In 2005 C. R. Bard introduced the G2 IVC filter. That same year C.R. Bard circulated an internal memo in December 2005 expressing concerns with the safety and functionality of the G2 filter. The Bard Memorandum noted that the G2, much like the Recovery filter, had problems with perforation, tilting, and moving. Despite this information, C.R. Bard kept selling the G2 filter. In 2008, as part of the G2 Series, Bard introduced the G2 Express, which has also been found to move, tilt, migrate, and break apart.

Advance Knowledge of Problems Opens Door to Punitive Damages

I need to pause briefly in the Bard IVC filter saga to explain why the commissioned study and later the internal memorandum on the Recovery and G2 filters is so damning for Bard. It is one thing to actively market a medical device to the public when the company is unaware of its problems. It is another (and awful) thing to market a device when the company has access to valid evidence that the medical device carries unreasonable and potentially serious health risks. In those cases, courts usually permit punitive damages claims to be included in lawsuits against the manufacturer. Punitive damages are separate money damages awarded by a jury and which are intended to punish, reform, and/or deter a bad-acting defendant and others from engaging in similar conduct.  And in fact, several judges have permitted punitive damages claims to go forward against Bard with respect to their IVC filters.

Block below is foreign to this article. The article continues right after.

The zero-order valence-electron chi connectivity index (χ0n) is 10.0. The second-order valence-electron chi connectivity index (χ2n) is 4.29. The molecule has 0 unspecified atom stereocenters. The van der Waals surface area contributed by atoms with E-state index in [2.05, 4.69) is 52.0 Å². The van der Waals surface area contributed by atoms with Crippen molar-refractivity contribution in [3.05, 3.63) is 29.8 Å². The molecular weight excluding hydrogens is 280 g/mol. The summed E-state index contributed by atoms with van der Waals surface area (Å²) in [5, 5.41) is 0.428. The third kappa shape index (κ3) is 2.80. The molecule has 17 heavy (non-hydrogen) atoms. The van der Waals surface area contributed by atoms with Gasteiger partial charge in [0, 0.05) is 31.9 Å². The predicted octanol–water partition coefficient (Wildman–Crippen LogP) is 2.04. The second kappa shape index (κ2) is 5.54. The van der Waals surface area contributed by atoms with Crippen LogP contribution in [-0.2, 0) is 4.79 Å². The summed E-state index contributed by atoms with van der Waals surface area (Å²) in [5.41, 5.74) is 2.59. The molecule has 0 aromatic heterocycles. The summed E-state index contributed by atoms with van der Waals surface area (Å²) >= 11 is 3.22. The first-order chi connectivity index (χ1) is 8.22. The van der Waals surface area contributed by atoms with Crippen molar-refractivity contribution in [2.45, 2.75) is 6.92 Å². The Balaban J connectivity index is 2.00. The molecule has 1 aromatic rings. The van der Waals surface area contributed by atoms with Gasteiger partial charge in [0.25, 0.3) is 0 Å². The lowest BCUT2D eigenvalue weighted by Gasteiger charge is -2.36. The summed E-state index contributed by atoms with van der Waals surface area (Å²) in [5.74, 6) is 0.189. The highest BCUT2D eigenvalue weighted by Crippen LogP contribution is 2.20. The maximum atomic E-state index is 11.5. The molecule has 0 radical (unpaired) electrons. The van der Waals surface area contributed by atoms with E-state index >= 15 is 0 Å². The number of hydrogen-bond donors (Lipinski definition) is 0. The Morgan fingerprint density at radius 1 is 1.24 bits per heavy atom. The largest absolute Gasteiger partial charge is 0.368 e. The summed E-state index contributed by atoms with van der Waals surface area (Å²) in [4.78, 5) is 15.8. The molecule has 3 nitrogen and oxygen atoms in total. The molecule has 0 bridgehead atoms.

Now back to C.R. Bard and the G2 Series filters.

C.R. Bard continued to market the G2 Series IVC filters until 2010. It has been reported that over 160,000 of the G2 Series filters were implanted in patients, many of whom still have the device inside their bodies. And some of these filters are breaking into pieces, traveling toward the heart, tilting out of position, puncturing veins and doing other really bad things.

Public Cannot Rely on Medical Device Manufacturers

Dr. William Kuo is an Interventional Radiologist at Stanford University Medical Center. He has also developed surgical technique for removing IVC filters, even those that have migrated into precarious parts of the body. He had this to say in an interview with NBC News: